Tonight at Christmas dinner I was chatting with Armin Shimmerman. After a little talk about baking cakes (me) and bread (him) I said, “Forgive me if I’ve asked you this before, Armin, but do all Star Trek people know each other?” (Armin played Quark on “Deep Space Nine.”)
“Yeah, we do,” he said. “Even if we weren’t in the same thing, we all know each other from conventions and cruises and stuff.”
He then confirmed that yes, he knew my dear old friend Robin Curtis (Lieutenant Saavik in III and IV). Blah, blah.
Then we just slid into talking about how much we both admired George Takei.
I’m not a Trek person. Nothing against it! I just never got that into it. Basically the tiny bit I know about Trek is because of people I know who are professionally connected to it, not because I was ever really a fan.
So my admiration of Takei is not due to his iconic status as Mr. Sulu, though of course that is very cool. No, the reason I’m all about The Takei is because of what a fantastic civil rights activist he is.
A native of Los Angeles, Takei did part of his growing up in the internment camps in which the U.S. government disgracefully confined thousands of American citizens during the war for the crime of being of Japanese descent. Takei has always been very active in Japanese and Japanese/American issues.
For the last few years, Takei has also been a relentless and effective activist for gay rights. His hilarious and biting YouTube videos garner stupendous numbers of hits.
I’ve always valued humor as a tool of ridicule and political discourse, and I find Takei’s activist work to be subversively clever and devastatingly pointed. He has become quite a hero of mine.
Anyway, Michael, another guest at dinner, caught wind of what we were discussing, and dropped the following little bombshell:
“Takei? You know I’m his agent.”
Very. Long. Pause.
“…really?!” I gulped.
As it turns out, Michael helped Takei pull his career out of the doldrums. He’s the one who booked Takei on Howard Stern’s Sirius radio show, which really spiked his visibility. (Visibility! Radio! Yuk yuk!) He booked him on “Heroes,” commercials, and other things. Was at his wedding, yadda yadda yadda.
When Michael first met Takei, the actor was still professionally pretty closeted. After he decided to be more frank about being gay, the same thing happened that has happened to other closeted celebrities: His career skyrocketed.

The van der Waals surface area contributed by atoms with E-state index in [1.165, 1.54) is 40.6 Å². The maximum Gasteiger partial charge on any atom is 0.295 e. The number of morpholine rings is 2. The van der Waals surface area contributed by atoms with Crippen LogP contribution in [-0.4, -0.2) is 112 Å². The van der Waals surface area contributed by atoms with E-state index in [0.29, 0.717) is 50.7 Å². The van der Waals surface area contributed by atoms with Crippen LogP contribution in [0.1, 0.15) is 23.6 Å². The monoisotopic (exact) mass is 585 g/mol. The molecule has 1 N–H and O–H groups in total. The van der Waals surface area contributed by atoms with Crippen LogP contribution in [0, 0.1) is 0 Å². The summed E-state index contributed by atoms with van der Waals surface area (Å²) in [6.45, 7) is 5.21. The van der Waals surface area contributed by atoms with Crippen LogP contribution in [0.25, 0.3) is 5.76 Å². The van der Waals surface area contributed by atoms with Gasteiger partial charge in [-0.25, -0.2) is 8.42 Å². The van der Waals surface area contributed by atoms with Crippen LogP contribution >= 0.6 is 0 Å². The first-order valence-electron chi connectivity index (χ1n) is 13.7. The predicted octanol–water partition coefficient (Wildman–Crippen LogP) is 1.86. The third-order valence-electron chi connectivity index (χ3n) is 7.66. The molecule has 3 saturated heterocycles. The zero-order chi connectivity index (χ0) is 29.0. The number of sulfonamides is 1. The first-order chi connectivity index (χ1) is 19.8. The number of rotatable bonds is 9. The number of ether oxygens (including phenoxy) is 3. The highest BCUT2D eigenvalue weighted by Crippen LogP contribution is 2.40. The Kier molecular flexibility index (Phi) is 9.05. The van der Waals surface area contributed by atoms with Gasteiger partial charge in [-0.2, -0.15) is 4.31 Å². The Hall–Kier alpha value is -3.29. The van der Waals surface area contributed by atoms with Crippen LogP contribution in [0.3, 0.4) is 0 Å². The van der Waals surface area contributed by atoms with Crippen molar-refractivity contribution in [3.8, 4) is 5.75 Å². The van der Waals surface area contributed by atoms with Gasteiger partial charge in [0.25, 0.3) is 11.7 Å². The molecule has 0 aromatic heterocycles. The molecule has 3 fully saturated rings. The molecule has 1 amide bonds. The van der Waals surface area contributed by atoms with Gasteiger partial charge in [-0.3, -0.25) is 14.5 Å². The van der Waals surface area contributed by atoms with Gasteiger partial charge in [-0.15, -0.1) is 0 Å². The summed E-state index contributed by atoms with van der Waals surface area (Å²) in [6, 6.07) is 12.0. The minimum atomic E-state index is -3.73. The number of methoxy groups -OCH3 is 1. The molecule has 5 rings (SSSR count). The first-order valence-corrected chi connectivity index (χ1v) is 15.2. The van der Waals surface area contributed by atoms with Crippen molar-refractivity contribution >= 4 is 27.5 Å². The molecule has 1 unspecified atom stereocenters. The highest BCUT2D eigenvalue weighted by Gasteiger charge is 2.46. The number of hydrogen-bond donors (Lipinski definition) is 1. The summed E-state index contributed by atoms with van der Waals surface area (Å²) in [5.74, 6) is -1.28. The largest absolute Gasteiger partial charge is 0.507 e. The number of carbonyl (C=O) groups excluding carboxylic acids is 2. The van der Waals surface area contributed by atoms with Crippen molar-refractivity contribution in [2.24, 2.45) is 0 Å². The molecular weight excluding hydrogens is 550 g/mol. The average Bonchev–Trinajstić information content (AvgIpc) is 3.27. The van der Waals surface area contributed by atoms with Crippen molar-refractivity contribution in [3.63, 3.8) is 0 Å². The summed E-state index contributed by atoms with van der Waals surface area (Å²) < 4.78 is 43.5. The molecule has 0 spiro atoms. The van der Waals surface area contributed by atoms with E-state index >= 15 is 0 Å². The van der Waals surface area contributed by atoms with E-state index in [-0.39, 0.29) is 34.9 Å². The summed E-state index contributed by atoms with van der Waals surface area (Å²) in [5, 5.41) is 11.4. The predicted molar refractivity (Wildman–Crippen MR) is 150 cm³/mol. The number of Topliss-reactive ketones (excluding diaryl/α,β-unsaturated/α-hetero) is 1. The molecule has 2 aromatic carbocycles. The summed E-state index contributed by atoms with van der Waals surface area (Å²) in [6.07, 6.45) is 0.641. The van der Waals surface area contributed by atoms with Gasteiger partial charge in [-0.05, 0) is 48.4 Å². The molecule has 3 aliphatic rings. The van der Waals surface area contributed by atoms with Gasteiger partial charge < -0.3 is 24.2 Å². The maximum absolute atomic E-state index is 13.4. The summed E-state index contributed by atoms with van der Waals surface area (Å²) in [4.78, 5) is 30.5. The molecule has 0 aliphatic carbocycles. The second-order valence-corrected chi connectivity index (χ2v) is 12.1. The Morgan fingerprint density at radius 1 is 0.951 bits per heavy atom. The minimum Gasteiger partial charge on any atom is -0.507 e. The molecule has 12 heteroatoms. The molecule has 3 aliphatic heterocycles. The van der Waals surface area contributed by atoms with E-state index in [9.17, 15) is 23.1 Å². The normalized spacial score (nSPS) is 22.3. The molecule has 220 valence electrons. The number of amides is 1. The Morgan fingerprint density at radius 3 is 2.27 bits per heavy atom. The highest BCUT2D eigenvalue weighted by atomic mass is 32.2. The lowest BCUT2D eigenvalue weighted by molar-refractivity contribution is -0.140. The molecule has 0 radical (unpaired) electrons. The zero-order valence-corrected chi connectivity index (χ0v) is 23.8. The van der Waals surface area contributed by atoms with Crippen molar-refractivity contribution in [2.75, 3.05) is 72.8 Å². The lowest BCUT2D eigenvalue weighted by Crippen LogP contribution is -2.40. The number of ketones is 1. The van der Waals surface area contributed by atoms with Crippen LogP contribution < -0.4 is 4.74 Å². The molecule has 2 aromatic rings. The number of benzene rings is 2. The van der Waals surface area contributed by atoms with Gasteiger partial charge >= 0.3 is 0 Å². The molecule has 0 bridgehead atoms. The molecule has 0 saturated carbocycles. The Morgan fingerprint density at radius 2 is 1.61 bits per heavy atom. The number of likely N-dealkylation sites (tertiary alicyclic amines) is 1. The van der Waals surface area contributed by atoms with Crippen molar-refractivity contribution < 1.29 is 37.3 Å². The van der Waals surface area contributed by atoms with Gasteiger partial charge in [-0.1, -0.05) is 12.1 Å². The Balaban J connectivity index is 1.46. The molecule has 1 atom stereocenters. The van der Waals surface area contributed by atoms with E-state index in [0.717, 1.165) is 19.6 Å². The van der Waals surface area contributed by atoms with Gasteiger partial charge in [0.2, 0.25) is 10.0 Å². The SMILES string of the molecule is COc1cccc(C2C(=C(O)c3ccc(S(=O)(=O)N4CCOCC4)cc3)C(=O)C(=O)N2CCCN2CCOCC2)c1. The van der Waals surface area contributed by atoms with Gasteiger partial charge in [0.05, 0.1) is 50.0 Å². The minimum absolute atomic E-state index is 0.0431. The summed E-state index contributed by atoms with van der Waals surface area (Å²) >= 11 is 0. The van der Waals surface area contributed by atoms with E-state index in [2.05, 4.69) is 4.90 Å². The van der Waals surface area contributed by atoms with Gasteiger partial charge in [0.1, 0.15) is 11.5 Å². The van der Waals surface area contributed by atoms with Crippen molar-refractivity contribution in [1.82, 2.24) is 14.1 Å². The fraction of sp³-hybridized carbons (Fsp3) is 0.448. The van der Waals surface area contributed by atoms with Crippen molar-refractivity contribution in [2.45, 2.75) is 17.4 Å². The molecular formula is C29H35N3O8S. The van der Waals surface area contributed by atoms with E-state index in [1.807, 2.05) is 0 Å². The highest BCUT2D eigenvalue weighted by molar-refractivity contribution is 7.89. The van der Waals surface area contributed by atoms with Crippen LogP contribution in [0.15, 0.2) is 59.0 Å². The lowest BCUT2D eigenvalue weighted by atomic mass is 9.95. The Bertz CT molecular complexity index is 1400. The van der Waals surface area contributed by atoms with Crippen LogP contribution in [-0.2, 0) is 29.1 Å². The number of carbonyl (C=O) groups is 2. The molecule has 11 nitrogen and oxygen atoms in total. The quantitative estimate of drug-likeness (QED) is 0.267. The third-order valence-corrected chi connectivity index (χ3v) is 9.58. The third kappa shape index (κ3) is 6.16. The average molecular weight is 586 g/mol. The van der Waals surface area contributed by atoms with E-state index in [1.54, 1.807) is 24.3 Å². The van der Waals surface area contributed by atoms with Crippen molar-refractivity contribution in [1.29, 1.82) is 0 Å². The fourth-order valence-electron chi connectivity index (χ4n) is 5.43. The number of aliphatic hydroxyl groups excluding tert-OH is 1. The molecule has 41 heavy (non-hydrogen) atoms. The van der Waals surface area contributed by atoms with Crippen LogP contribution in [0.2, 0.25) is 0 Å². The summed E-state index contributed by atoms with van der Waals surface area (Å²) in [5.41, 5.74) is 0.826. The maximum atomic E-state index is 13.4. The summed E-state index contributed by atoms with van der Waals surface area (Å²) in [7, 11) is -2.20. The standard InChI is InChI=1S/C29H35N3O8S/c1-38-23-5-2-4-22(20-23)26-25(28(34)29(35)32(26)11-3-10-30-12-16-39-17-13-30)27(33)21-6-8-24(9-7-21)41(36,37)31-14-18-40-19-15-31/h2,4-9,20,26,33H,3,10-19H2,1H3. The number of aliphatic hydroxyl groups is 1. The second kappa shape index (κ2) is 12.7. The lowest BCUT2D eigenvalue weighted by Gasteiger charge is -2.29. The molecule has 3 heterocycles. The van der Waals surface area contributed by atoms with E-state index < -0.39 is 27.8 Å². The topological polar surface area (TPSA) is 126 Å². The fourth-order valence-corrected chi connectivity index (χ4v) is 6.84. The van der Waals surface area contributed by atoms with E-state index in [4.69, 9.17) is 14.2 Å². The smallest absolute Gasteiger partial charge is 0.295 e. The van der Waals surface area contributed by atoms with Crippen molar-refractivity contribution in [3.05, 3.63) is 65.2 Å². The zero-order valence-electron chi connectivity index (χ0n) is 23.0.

“How great was he on the Shatner roast,” I said.
“Oh yeah!” said Michael. “We were there,” his wife Jasmine said.
“Well.” I said. “Please, the next time you speak to him, would you tell him that you know someone who is a HUGE admirer of his and who appreciates the work he does for civil rights.”
Michael chuckled. “Tell him yourself. I’ll call him.”
Yeah, right. As yummy as this prospect was, I was way too polite to push it, so I let it go and let the conversation drift toward other topics – involuntary organ transplants, Serbo-Croation cuisine, fleas — you know, the usual stuff.
A few minutes later, Michael walked up to me. “Tried him, no answer.”
Wow! “Well, thanks for trying, anyway!”
A few minutes after that, he walked back up to me, phone in his ear.
“Yeah. Oh, George, I have a friend here who really wants to say hello to you.”
Handed me the phone.
I didn’t hesitate. I didn’t stutter. I am a professional.
“Hello, Mr. Takei,” I said. “I’m awfully sorry to interrupt your Christmas. But I just wanted to tell you that I think you’re one of the fiercest and rowdiest warriors we have for civil rights now, and I SO appreciate everything that you do.”
To which he replied, “Fuck off, faggot.”
No. KIDDING. Of course he didn’t say that. Don’t be silly!
What he SAID was:
“Well, I think we all do what we can do, and I appreciate what YOU do.”
I said Merry Christmas and so long, hung up the phone, had a quiet little nerdgasm.
If you are not familiar with Takei’s riotous videos on YouTube, I highly recommend you check them out. Also recommended is his very active Facebook page.